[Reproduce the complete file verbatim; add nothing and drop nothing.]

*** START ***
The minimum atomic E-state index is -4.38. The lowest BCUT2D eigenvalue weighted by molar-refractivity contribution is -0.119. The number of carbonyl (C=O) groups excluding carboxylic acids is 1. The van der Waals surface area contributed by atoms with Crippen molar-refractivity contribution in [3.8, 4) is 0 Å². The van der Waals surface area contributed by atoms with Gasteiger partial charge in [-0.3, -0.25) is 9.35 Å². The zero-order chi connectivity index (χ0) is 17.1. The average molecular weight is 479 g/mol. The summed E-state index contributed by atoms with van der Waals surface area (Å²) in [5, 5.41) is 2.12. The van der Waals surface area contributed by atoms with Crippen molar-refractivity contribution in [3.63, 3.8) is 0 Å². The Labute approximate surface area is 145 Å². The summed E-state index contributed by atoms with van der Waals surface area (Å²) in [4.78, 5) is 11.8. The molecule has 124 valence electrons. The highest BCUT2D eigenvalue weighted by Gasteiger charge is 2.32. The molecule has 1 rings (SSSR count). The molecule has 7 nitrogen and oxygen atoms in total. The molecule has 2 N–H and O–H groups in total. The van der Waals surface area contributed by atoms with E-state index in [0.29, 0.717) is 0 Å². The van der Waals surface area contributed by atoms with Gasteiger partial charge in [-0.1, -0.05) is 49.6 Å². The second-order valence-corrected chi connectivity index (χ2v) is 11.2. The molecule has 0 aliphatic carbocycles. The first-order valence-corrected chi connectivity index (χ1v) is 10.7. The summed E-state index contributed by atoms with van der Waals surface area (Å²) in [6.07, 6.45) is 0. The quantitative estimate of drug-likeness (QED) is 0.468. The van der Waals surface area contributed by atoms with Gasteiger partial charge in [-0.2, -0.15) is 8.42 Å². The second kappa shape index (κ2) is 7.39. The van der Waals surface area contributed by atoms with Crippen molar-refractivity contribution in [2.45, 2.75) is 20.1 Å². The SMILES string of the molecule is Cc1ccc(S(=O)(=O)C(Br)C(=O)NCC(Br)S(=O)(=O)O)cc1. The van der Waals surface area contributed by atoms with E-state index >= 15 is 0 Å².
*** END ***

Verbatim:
The minimum atomic E-state index is -4.38. The lowest BCUT2D eigenvalue weighted by molar-refractivity contribution is -0.119. The number of carbonyl (C=O) groups excluding carboxylic acids is 1. The van der Waals surface area contributed by atoms with Crippen molar-refractivity contribution in [3.8, 4) is 0 Å². The van der Waals surface area contributed by atoms with Gasteiger partial charge in [-0.3, -0.25) is 9.35 Å². The zero-order chi connectivity index (χ0) is 17.1. The average molecular weight is 479 g/mol. The summed E-state index contributed by atoms with van der Waals surface area (Å²) in [5, 5.41) is 2.12. The van der Waals surface area contributed by atoms with Crippen molar-refractivity contribution in [3.63, 3.8) is 0 Å². The Labute approximate surface area is 145 Å². The summed E-state index contributed by atoms with van der Waals surface area (Å²) in [4.78, 5) is 11.8. The molecule has 124 valence electrons. The highest BCUT2D eigenvalue weighted by Gasteiger charge is 2.32. The molecule has 1 rings (SSSR count). The molecule has 7 nitrogen and oxygen atoms in total. The molecule has 2 N–H and O–H groups in total. The van der Waals surface area contributed by atoms with E-state index in [0.29, 0.717) is 0 Å². The van der Waals surface area contributed by atoms with Gasteiger partial charge in [-0.1, -0.05) is 49.6 Å². The second-order valence-corrected chi connectivity index (χ2v) is 11.2. The molecule has 0 aliphatic carbocycles. The first-order valence-corrected chi connectivity index (χ1v) is 10.7. The summed E-state index contributed by atoms with van der Waals surface area (Å²) in [6.07, 6.45) is 0. The quantitative estimate of drug-likeness (QED) is 0.468. The van der Waals surface area contributed by atoms with Gasteiger partial charge in [-0.2, -0.15) is 8.42 Å². The second kappa shape index (κ2) is 7.39. The van der Waals surface area contributed by atoms with Crippen molar-refractivity contribution in [2.45, 2.75) is 20.1 Å². The SMILES string of the molecule is Cc1ccc(S(=O)(=O)C(Br)C(=O)NCC(Br)S(=O)(=O)O)cc1. The van der Waals surface area contributed by atoms with E-state index >= 15 is 0 Å².